My husband left for India on Tuesday. He’ll be gone about three weeks. This presents a welcome opportunity for me to attack a major project. Since I’d like to get my next edition of Retirement Sparks to print before yearend, I can use this window of uninterrupted time to assemble the book for publication. I had started on this last spring but had to shift gears to prep the house for sale once again.
After three days of sitting at my computer for hours at a time this week, I had one of those Aha! (Oh, no!) moments. My fanny was killing me. My lower back wasn’t exactly thrilled with me either, but the pain in my butt was something new. Those who have never met me in person, especially before I lost 30 pounds last year, might not see this as an Aha! moment. So, here’s some back(side) story.
I’ve always had a lot of “junk in the trunk.” My sister, my brother and I all inherited my father’s behind. (Our mother’s rear end was as flat as a pancake.) Because I fenced in high school, my gluteus maximus was especially well-developed. And it didn’t bounce around. It stayed that way even after college, probably because I walked briskly and a lot when I worked in Manhattan. And usually in high heels. (Lots of muscle flexing…)
I considered my derrière an asset, since men seemed to like big butts, even before Sir Mix-a-Lot came out with his song, Baby Got Back. (“I like big butts and I cannot lie…”) By the way, if you haven’t seen Jimmy Fallon’s remix of Brian Williams rapping to that song, you must check it out on YouTube.
Returning to this week’s painful realization: my bottom has lost much of its cushioning capability. Though some of this is probably due to my weight loss, it’s more likely another sad side effect of growing old. I say this because I had already noticed that the balls of my feet were no longer doing a good job of making walking comfortable either. Simply put: my body is losing padding.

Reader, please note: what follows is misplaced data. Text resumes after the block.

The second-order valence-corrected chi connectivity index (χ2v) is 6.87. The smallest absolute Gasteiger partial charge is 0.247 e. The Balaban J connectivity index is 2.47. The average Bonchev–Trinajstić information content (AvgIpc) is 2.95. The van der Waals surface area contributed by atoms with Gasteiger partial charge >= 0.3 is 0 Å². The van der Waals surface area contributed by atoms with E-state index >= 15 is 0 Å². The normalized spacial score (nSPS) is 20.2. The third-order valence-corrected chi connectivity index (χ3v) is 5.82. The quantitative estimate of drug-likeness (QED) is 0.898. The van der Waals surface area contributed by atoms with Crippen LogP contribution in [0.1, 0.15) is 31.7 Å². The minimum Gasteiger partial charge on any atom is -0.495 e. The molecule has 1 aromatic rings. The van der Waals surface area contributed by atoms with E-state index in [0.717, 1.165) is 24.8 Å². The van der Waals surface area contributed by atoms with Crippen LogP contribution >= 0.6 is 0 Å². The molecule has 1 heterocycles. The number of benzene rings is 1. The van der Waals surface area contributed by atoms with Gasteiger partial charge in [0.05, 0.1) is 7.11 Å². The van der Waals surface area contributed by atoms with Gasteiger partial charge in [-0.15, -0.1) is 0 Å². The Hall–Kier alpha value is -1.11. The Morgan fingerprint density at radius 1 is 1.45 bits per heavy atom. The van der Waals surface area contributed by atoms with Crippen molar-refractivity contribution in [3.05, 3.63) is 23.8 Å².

No one tells you to expect this. Fallen arches, yes. But you don’t hear folks saying: “You’ll feel like you’re walking on concrete unless you wear special shoes.” And you certainly don’t have folks warning you that at some point, you’re going to think you’re sitting directly on your ass bone. (Is there an ass bone? I know it wouldn’t be the tailbone. That’s in the middle, at the base of the spine.) Moving on…
I suppose I wouldn’t be as miffed at this loss of padding in useful places if it weren’t that I’ve been gaining it in places I don’t need it. Or want it. Take for instance my belly. No, really. Please take the extra padding I have there. (Thank you, Rodney Dangerfield.) Despite the collateral tummy tuck that came along with one of my cancer surgeries, I was left with plenty of space for fat cells to proliferate. And proliferate they did.
Scientists should research a method of shifting belly fat to the fanny area. That ought to be pretty easy. They already do liposuction after all. Just reposition the stuffing laterally about 180 degrees. If someone can figure out a way to do that, they’ll make a fortune. People our age won’t even care if it leaves some scars.
Of course, there’s also the extra cushioning on our upper arms. Actually, I’m not sure it’s accurate to call it cushioning if it dangles. Whatever. It’s padding I don’t need, don’t want, and can’t seem to get rid of. If those same scientists can take that upper arm flab and reposition it to the bottoms of our feet, they’ll have something irresistible to peddle in the AARP publications.
Did I mention my neck wattle yet? Maybe not in today’s post, but you’ve certainly read plenty about it during the years that I’ve been blogging. There’s not enough excess there to help with my feet, but I’d still like to get rid of it. Just sayin’.
Seriously, how many of you had given any thought to this problem as part of your adjustment to retirement? I’m warning you: put this on your radar now. Start looking for extra-thick gel inserts for your shoes and a Kardashian butt enhancer today. I cannot lie. You’ll thank me later.